Before shrapnel severed his left arm during the Iran–Iraq war, Amir Khan lived the life of a carefree playboy. Five years later, his mother and sister Reyhaneh find him in mental hospital for shell-shocked soldiers and bring him home to Tehran. His memories decimated, Amir is haunted by the vision of a mysterious woman he believes is his fiancée. He never sees her face: there is a shining crescent moon on her forehead, and he names her Moon Brow.
His sense of humor (though perhaps not his sanity) intact, Amir cajoles Reyhaneh into helping him find her. Reluctantly she agrees, if only to heal her ruptured family, reminding Amir that while he’d been tormenting their devout parents with his lovers and parties, she’d been a “headscarf-shrouded prisoner” in her powerful father’s house. Now Amir is the one who cannot escape the garden walls: his father’s guards hail him as a living martyr to the cause of Imam Khomeini and the Revolution, yet treat him as a dangerous madman. Amir decides there’s only one solution to his dilemma: return to the battlefield and find his severed arm—along with its engagement ring.
All the while, twin scribes—the angel of virtue and the angel of sin—sit on our hero’s shoulders and narrate the story in enthrallingly distinctive prose. Wildly inventive and radically empathetic, steeped in Persian folklore and contemporary Middle East history, Moon Brow is the great Iranian novelist Shahriar Mandanipour’s unforgettable epic of love, war, morality, faith, and family.
Sara Khalili is an editor and translator of contemporary Iranian literature. Her translations include Censoring an Iranian Love Story by Shahriar Mandanipour, The Pomegranate Lady and Her Sons by Goli Taraghi, The Book of Fate by Parinoush Saniee, and Rituals of Restlessness by Yaghoub Yadali. She has also translated several volumes of poetry by Forough Farrokhzad, Simin Behbahani, Siavash Kasraii, and Fereydoon Moshiri. Her short story translations have appeared in The Kenyon Review, The Virginia Quarterly Review, EPOCH, GRANTA, Words Without Borders, The Literary Review, PEN America, Witness, and Consequence.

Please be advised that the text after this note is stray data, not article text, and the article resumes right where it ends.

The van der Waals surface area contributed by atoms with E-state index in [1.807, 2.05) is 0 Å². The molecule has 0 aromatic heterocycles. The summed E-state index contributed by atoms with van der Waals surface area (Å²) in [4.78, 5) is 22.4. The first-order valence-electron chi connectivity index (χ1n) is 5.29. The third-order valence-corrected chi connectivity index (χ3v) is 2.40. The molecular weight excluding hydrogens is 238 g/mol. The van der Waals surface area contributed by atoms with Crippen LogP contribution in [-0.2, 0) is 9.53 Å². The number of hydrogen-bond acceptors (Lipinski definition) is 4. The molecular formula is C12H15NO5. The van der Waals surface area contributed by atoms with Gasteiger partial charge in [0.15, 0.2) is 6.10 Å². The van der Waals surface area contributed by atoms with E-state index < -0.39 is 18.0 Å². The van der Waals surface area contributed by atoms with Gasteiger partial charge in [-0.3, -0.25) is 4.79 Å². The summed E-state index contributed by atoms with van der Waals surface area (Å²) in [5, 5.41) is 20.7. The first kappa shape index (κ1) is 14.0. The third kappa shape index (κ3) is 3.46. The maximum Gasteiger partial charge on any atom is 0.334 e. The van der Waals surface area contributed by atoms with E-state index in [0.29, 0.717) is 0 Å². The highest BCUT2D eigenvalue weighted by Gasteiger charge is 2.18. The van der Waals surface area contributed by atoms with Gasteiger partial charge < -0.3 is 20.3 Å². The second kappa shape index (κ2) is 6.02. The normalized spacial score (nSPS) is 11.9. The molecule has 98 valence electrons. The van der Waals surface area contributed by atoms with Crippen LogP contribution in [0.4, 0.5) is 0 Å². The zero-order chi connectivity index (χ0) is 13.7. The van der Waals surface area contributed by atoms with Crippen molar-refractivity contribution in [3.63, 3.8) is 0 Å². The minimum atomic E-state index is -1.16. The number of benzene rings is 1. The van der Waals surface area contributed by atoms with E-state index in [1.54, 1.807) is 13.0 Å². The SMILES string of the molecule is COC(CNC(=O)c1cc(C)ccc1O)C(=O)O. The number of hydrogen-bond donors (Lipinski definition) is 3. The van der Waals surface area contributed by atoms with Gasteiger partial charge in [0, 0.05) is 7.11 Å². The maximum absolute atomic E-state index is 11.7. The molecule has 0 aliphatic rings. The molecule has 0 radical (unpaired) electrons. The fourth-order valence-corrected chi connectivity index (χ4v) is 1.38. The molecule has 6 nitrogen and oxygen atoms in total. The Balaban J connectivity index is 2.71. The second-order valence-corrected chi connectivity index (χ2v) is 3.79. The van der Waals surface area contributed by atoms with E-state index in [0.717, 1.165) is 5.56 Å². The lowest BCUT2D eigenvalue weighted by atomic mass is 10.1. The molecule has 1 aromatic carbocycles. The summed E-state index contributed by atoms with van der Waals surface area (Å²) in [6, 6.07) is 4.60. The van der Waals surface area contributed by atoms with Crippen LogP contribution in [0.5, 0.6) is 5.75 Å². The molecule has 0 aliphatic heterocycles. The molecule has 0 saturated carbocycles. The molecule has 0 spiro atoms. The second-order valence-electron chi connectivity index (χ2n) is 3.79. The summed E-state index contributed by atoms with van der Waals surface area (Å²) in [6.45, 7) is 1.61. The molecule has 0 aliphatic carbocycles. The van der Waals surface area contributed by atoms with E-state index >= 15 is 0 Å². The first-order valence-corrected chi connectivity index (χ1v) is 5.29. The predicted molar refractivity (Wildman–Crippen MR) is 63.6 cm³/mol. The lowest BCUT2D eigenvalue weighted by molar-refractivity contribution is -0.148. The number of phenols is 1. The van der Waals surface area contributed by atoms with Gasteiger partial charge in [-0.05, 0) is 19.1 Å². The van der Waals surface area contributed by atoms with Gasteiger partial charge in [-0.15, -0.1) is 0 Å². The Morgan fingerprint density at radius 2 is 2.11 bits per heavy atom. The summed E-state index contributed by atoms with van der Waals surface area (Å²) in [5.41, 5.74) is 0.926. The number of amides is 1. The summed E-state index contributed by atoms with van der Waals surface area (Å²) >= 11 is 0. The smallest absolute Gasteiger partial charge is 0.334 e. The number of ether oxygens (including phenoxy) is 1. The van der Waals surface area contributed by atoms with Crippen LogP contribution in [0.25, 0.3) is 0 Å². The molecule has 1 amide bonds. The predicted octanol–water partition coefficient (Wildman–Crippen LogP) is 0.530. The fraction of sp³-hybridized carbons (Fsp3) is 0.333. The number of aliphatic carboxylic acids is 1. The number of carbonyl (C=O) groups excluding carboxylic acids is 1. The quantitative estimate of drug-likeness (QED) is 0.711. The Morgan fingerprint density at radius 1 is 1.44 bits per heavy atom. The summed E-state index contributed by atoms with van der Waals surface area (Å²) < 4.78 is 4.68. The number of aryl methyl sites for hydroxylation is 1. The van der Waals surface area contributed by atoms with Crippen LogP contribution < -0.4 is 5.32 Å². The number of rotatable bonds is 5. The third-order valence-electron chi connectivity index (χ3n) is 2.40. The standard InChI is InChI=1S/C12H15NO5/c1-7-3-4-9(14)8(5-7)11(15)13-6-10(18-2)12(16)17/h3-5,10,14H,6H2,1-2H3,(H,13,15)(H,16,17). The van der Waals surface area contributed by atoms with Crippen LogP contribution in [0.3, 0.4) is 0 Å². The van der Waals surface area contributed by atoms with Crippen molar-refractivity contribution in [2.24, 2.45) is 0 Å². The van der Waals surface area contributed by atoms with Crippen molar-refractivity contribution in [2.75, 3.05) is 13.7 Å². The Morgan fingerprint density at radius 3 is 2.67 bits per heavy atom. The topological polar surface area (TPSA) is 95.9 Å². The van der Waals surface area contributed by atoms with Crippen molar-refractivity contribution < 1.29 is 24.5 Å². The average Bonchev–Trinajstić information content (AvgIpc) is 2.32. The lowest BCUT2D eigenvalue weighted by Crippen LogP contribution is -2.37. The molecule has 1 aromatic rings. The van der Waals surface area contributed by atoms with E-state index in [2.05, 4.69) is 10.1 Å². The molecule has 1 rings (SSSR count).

“History and politics, Islam and Morality Police permeate without overwhelming the narrative as it shifts between Amir’s present and past. His relationship with his sister is also a rich, tender thread throughout. Mandanipour, an Iranian writer whose first novel in English, Censoring an Iranian Love Story (2009), elicited allusions to M.C. Escher and Rubik’s Cube, does not do things simply here in his second, either.... The prose also reveals a writer in total control, easily moving from the banter of youth to lyrical or sensual flights befitting Amir’s former liking for poetry and seduction, to Persian folktales or hallucinatory fever dreams from a brain unhinged by battle, medication, and remorse. A remarkable vision of the elusiveness of redemption and love.”
– Kirkus, Starred Review
“In dazzling flashbacks, Amir gradually pieces together the narrative of his past as a womanizing Casanova and a soldier who sees the horrific casualties of war up close. Mandanipour uses this love story, ably translated by Sara Khalili, as the canvas for a larger picture of a country routinely disrupted by revolution and war. In a sense, Khan’s fractured mind might just as well be a stand-in for Iran’s own fragile history…. [A] dazzling mosaic of a troubled young man and a troubled yet gloriously rich nation."
– Poornima Apte, Booklist, Starred Review